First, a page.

When the Kauravas attempted to dishonour Draupadi during the shameful cheer haran, where they tried to disrobe her in the presence of the entire assembly of the great warriors of the Mahabharat, including the valiant Pandavas, her prayer to Lord Krishna was answered, and Lord Krishna protected her honour. The war of the Mahabharat was connected with this act. Lord Krishna continued to protect Draupadi always.

According to legend, Daitya Raja Bali, the grandson of Prahlada, was a sincere devotee of Lord Vishnu. When he became invincible in war, he defeated the devas or the gods. When the devatas appealed to Lord Vishnu, he came in his Vamana avatar to Bali. Reputed for his spirit of generosity and sacrifice, when Bali was conducting a yagya, Vamana requested that amount of space that he could cover with three strides. A righteous follower of the Scriptures, Raja Bali granted it. Revealing himself as Lord Vishnu, he compelled Bali to go to Patal or the netherlands.

Simultaneosuly, however, Lord Vishnu decided to protect Bali with his divine protection promising that he would be the next Indra. He also remained with him, disguised as his dwarpal or protector. Since Lord Vishnu had abandoned Vainkuntha, Lakshmi-ji sought to bring him back, and disguised herself as a virtuous Brahmin. Bali welcomed her and protected her as his own sister.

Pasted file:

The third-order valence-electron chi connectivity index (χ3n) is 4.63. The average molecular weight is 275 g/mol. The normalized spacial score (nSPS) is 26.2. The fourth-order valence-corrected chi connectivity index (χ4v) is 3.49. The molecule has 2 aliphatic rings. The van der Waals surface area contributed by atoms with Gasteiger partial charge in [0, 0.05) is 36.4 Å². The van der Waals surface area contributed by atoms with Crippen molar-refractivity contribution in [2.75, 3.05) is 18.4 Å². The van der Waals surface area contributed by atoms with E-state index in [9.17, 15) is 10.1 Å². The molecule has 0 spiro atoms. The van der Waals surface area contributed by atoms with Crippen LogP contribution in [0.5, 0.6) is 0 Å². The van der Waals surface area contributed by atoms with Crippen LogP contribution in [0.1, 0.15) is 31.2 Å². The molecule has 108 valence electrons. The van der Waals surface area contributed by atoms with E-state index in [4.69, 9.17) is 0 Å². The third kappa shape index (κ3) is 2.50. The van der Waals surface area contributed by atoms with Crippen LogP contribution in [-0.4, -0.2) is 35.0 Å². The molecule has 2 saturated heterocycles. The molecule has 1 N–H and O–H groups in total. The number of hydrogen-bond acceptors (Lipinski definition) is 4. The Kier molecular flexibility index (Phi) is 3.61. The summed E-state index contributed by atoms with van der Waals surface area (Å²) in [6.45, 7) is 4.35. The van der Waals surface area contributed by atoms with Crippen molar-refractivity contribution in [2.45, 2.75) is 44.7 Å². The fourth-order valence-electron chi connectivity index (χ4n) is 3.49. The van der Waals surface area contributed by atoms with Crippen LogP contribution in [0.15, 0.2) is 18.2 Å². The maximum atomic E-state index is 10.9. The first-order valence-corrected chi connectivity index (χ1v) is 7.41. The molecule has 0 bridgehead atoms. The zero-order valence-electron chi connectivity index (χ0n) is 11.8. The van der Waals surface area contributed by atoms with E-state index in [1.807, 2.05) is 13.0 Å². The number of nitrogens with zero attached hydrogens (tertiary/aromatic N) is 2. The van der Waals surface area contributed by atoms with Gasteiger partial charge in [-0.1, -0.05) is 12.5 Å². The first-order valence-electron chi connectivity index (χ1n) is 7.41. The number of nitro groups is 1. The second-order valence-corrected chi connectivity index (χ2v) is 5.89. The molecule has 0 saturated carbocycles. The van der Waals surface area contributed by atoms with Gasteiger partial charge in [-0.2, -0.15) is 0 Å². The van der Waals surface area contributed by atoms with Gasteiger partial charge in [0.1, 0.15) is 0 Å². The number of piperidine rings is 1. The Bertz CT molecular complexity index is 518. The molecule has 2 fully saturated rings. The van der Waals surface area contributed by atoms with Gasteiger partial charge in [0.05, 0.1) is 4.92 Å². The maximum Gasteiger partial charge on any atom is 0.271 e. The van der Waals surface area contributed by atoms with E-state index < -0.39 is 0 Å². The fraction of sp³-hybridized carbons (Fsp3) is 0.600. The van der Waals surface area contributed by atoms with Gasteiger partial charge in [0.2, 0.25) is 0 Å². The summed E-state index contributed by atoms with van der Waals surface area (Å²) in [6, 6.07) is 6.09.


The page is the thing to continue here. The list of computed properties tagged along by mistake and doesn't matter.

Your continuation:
During the Shravan Purnima celebrations, the great goddess Lakshmi tied the sacred thread of raksha on Raja Bali. She revealed who she was and why she was there. Moved, he easily acquiesced to Lord Vishnu accompanying her back to Vaikuntha

Yet another legend is about the offspring of the Sun: Yama, the first mortal and the Lord of Death; and his beloved sister, the sacred river Yamuna. She is said to have bestowed immortality on him by tying a sacred thread around his wrist. In deep gratitude, Yama is said to have vowed to honour this eternal relationship by upholding the faith of any sister who ties a rakhi on her brother's wrist.

On the full moon day of the month of Shravan in July/August, Raksha Bandhan is celebrated to honour the relationship between brother and sister. Tying the sacred thread on a brother's wrist, the sister prays for his protection and long life. The brother in turn vows to protect the honour and well-being of his sister. This frail thread, stronger than any physical shackle, unites brother and sister in an undying relationship of love, caring and protection.